Author Topic: Flow Proportional Counter Backflow Gas Regulation  (Read 4789 times)

Brian Joy

  • Professor
  • ****
  • Posts: 147
Re: Flow Proportional Counter Backflow Gas Regulation
« Reply #15 on: August 31, 2018, 08:02:57 am »
For the past ten days I’ve been collecting data on P-10 gas flow counter anode bias as a function of atmospheric pressure; I’ve used the pressure recorded hourly at the Kingston airport (93 m AMSL).  I’ve measured Si Kα on wollastonite while keeping the count rate at 5000 s-1 and adjusting the bias until I get the PHA distribution centered at 4 V.  I’ve done this in the PC-EPMA “base level” window using a step of 0.1 V and dwell time of 1 s.



Barometric pressure (corrected/adjusted?) averages about 100.5 kPa and usually stays within about 1 kPa of this value.  However, during intense storms in the fall, winter, and spring, it can range as low as ~97.5 kPa.  On the opposite end, after passage of a cold front, the pressure can rise as high as ~103.5 kPa.

I’m going to keep adding data to this plot.  I’m curious to see how much change occurs when barometric pressure is at more extreme values.
Brian Joy
Queen's University
Kingston, Ontario
JEOL JXA-8230

Mike Matthews

  • Professor
  • ****
  • Posts: 110
Re: Flow Proportional Counter Backflow Gas Regulation
« Reply #16 on: August 31, 2018, 08:59:24 am »
Excellent plot Brian, mind if I use it in my WDS lecture?

This is one of the reasons why the SDD-WDS that Ken Moran and Ric Wuhrer have been developing in Australia is a good idea - no pressure sensitivity.

Brian Joy

  • Professor
  • ****
  • Posts: 147
Re: Flow Proportional Counter Backflow Gas Regulation
« Reply #17 on: August 31, 2018, 09:43:28 am »
Excellent plot Brian, mind if I use it in my WDS lecture?

This is one of the reasons why the SDD-WDS that Ken Moran and Ric Wuhrer have been developing in Australia is a good idea - no pressure sensitivity.

Hi Mike,

Feel free to use it as you wish.  It should look much more interesting in a few months.

Brian
Brian Joy
Queen's University
Kingston, Ontario
JEOL JXA-8230

Probeman

  • Emeritus
  • *****
  • Posts: 1955
  • Never sleeps...
    • John Donovan
Re: Flow Proportional Counter Backflow Gas Regulation
« Reply #18 on: August 31, 2018, 12:08:05 pm »
This is one of the reasons why the SDD-WDS that Ken Moran and Ric Wuhrer have been developing in Australia is a good idea - no pressure sensitivity.

And no more lugging around of P-10 gas cylinders!
The only stupid question is the one not asked!

DavidAdams

  • Professor
  • ****
  • Posts: 27
Re: Flow Proportional Counter Backflow Gas Regulation
« Reply #19 on: September 04, 2018, 07:42:06 am »
Thanks, Brian! That's a great plot. I'm going to start doing the same thing on my instruments too. I'll be interesting to compare what you're seeing to what I see. I'm hoping to buy a back-flow regulator too and try it out on one my my instruments to see if that'll have a positive effect.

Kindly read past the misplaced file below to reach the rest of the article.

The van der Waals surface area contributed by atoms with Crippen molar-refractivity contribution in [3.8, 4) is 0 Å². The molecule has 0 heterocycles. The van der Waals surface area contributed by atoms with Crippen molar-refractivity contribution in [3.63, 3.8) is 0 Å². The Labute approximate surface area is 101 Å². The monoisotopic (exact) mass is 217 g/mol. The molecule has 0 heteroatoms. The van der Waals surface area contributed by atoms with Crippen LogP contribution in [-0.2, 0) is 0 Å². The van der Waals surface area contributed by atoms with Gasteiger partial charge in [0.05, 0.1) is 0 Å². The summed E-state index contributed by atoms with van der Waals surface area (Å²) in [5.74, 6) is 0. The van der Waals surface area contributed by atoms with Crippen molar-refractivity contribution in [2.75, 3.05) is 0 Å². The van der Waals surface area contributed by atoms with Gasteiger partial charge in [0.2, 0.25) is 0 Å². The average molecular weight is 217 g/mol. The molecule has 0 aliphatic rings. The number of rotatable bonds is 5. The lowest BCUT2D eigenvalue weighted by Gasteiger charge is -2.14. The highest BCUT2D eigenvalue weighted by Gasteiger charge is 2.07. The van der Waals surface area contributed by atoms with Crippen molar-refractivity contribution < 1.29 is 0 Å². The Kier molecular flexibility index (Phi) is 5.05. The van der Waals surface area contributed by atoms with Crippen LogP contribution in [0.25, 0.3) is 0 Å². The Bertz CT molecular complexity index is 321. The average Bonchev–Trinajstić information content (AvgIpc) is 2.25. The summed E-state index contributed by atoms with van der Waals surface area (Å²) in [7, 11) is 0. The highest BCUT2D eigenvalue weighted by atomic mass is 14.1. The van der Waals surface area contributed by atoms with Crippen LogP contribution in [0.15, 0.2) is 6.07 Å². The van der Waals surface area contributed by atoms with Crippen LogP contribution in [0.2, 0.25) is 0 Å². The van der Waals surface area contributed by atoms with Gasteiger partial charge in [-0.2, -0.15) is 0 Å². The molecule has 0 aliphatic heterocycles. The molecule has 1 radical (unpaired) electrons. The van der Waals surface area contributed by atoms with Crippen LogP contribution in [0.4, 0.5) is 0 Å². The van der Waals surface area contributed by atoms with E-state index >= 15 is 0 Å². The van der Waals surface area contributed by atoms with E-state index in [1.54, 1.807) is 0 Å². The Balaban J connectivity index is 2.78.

Dave

Brian Joy

  • Professor
  • ****
  • Posts: 147
Re: Flow Proportional Counter Backflow Gas Regulation
« Reply #20 on: October 13, 2018, 01:52:47 pm »
I’ve continued to add data to my plot of GFPC bias versus atmospheric pressure.  Lately we’ve had some larger oscillations in pressure as is typical of the non-summer months.  I’m curious to know if other JEOL users who have gas flow counters arranged in series see the same pattern that I do:  the spectrometer that serves as the P-10 exhaust 1) requires higher counter anode bias and 2) shows a smaller slope on the plot of bias versus pressure than the one into which the P-10 enters.


Brian Joy
Queen's University
Kingston, Ontario
JEOL JXA-8230

Probeman

  • Emeritus
  • *****
  • Posts: 1955
  • Never sleeps...
    • John Donovan
Re: Flow Proportional Counter Backflow Gas Regulation
« Reply #21 on: October 13, 2018, 02:35:16 pm »
Hey, it's a 1 million dollar barometer!   ;)
The only stupid question is the one not asked!

Brian Joy

  • Professor
  • ****
  • Posts: 147
Re: Flow Proportional Counter Backflow Gas Regulation
« Reply #22 on: October 23, 2018, 11:09:00 am »
I’ve been continuing to record GFPC anode bias as a function of atmospheric pressure, and it’s becoming apparent that another variable is influencing the bias necessary to keep the PHA distribution centered at 4 V for Si Kα count rate = 5000 s-1.  During September and early October -- up through October 11th -- the outside temperature oscillated between summer- and fall-like values but was generally above 15˚C and was often above 20˚C.  Since October 12th, though, the temperature has been no higher than 15˚C.  Even though the outdoor relative humidity has been high at certain points since then, dew point temperatures have been much lower than they were before the 12th.  Apparently due to the lower absolute water content of the air, the bias required to keep the distribution as specified above is now noticeably lower for a given value of atmospheric pressure.  In the plot below, I’ve separated the values I obtained prior to the 12th from those I collected after the 12th.  Note that the effect of atmospheric water is more pronounced for the spectrometer that serves as the P-10 exhaust.  Perhaps some of the scatter in the late summer values is due to variation in dew point temperature, though I haven’t checked this.